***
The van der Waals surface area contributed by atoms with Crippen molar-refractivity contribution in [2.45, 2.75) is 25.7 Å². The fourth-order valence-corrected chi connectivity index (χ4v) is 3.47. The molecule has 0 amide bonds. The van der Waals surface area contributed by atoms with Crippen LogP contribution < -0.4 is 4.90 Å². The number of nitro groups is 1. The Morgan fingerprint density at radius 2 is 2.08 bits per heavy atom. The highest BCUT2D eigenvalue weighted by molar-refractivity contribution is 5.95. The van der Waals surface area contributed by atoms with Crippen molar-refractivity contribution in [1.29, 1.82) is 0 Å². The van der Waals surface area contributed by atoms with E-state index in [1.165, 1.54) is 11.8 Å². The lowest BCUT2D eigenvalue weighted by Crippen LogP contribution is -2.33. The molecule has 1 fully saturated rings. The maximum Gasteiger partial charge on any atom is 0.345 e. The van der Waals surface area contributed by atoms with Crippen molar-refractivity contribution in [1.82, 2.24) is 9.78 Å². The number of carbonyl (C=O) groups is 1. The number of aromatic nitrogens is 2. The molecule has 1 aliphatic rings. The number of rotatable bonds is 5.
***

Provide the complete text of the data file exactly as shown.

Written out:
The van der Waals surface area contributed by atoms with Crippen molar-refractivity contribution in [2.45, 2.75) is 25.7 Å². The fourth-order valence-corrected chi connectivity index (χ4v) is 3.47. The molecule has 0 amide bonds. The van der Waals surface area contributed by atoms with Crippen LogP contribution < -0.4 is 4.90 Å². The number of nitro groups is 1. The Morgan fingerprint density at radius 2 is 2.08 bits per heavy atom. The highest BCUT2D eigenvalue weighted by molar-refractivity contribution is 5.95. The van der Waals surface area contributed by atoms with Crippen molar-refractivity contribution in [1.29, 1.82) is 0 Å². The van der Waals surface area contributed by atoms with E-state index in [1.165, 1.54) is 11.8 Å². The lowest BCUT2D eigenvalue weighted by Crippen LogP contribution is -2.33. The molecule has 1 fully saturated rings. The maximum Gasteiger partial charge on any atom is 0.345 e. The van der Waals surface area contributed by atoms with Crippen molar-refractivity contribution in [1.82, 2.24) is 9.78 Å². The number of carbonyl (C=O) groups is 1. The number of aromatic nitrogens is 2. The molecule has 1 aliphatic rings. The number of rotatable bonds is 5.